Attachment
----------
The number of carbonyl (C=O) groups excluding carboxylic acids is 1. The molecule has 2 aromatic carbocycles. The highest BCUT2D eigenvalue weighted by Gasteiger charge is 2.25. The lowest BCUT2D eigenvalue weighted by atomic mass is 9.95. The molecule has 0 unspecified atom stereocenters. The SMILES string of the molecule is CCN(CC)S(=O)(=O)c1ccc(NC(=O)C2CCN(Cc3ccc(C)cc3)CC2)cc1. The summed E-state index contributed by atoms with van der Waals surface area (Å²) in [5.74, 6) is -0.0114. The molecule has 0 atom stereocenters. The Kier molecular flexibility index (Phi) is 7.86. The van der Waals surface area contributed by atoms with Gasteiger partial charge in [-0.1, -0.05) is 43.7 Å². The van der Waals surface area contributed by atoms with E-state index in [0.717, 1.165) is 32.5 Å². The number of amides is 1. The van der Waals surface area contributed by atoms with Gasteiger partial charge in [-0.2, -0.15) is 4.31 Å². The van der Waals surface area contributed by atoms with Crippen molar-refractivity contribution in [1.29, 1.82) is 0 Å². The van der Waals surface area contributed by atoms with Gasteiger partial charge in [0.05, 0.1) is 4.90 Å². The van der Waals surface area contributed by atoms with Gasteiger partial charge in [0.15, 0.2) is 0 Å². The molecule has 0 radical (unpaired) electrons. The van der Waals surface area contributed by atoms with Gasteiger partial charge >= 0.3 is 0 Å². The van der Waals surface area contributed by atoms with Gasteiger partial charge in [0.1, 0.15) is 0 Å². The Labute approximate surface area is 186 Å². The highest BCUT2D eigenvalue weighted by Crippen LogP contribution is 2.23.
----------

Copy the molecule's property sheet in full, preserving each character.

The number of carbonyl (C=O) groups excluding carboxylic acids is 1. The molecule has 2 aromatic carbocycles. The highest BCUT2D eigenvalue weighted by Gasteiger charge is 2.25. The lowest BCUT2D eigenvalue weighted by atomic mass is 9.95. The molecule has 0 unspecified atom stereocenters. The SMILES string of the molecule is CCN(CC)S(=O)(=O)c1ccc(NC(=O)C2CCN(Cc3ccc(C)cc3)CC2)cc1. The summed E-state index contributed by atoms with van der Waals surface area (Å²) in [5.74, 6) is -0.0114. The molecule has 0 atom stereocenters. The Kier molecular flexibility index (Phi) is 7.86. The van der Waals surface area contributed by atoms with Gasteiger partial charge in [-0.1, -0.05) is 43.7 Å². The van der Waals surface area contributed by atoms with E-state index in [0.717, 1.165) is 32.5 Å². The number of amides is 1. The van der Waals surface area contributed by atoms with Gasteiger partial charge in [-0.2, -0.15) is 4.31 Å². The van der Waals surface area contributed by atoms with Crippen molar-refractivity contribution in [1.29, 1.82) is 0 Å². The van der Waals surface area contributed by atoms with Gasteiger partial charge in [0.05, 0.1) is 4.90 Å². The van der Waals surface area contributed by atoms with Gasteiger partial charge in [0.15, 0.2) is 0 Å². The molecule has 0 radical (unpaired) electrons. The van der Waals surface area contributed by atoms with Gasteiger partial charge >= 0.3 is 0 Å². The van der Waals surface area contributed by atoms with Gasteiger partial charge in [0.1, 0.15) is 0 Å². The Labute approximate surface area is 186 Å². The highest BCUT2D eigenvalue weighted by Crippen LogP contribution is 2.23.